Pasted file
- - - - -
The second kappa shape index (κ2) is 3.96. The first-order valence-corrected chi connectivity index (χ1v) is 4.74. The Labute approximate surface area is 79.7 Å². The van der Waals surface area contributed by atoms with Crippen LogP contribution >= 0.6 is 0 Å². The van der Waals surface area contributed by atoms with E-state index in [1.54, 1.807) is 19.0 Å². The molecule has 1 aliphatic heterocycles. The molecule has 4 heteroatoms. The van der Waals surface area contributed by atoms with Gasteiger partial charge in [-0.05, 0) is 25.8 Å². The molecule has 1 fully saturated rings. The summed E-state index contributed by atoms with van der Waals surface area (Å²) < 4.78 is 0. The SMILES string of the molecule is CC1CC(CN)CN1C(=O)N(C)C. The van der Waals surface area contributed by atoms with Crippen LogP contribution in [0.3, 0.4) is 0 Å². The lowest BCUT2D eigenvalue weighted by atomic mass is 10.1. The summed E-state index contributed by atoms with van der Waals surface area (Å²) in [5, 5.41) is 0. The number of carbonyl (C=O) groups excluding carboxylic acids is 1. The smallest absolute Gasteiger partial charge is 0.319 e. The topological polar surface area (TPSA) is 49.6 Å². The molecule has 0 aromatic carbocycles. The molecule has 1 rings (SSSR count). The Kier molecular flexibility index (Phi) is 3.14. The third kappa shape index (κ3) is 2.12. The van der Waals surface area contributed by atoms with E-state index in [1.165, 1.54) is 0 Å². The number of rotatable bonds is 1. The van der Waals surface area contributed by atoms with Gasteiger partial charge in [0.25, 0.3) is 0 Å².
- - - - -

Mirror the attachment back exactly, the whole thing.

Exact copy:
The second kappa shape index (κ2) is 3.96. The first-order valence-corrected chi connectivity index (χ1v) is 4.74. The Labute approximate surface area is 79.7 Å². The van der Waals surface area contributed by atoms with Crippen LogP contribution >= 0.6 is 0 Å². The van der Waals surface area contributed by atoms with E-state index in [1.54, 1.807) is 19.0 Å². The molecule has 1 aliphatic heterocycles. The molecule has 4 heteroatoms. The van der Waals surface area contributed by atoms with Gasteiger partial charge in [-0.05, 0) is 25.8 Å². The molecule has 1 fully saturated rings. The summed E-state index contributed by atoms with van der Waals surface area (Å²) < 4.78 is 0. The SMILES string of the molecule is CC1CC(CN)CN1C(=O)N(C)C. The van der Waals surface area contributed by atoms with Crippen LogP contribution in [0.3, 0.4) is 0 Å². The lowest BCUT2D eigenvalue weighted by atomic mass is 10.1. The summed E-state index contributed by atoms with van der Waals surface area (Å²) in [5, 5.41) is 0. The number of carbonyl (C=O) groups excluding carboxylic acids is 1. The smallest absolute Gasteiger partial charge is 0.319 e. The topological polar surface area (TPSA) is 49.6 Å². The molecule has 0 aromatic carbocycles. The molecule has 1 rings (SSSR count). The Kier molecular flexibility index (Phi) is 3.14. The third kappa shape index (κ3) is 2.12. The van der Waals surface area contributed by atoms with E-state index in [1.165, 1.54) is 0 Å². The number of rotatable bonds is 1. The van der Waals surface area contributed by atoms with Gasteiger partial charge in [0.25, 0.3) is 0 Å².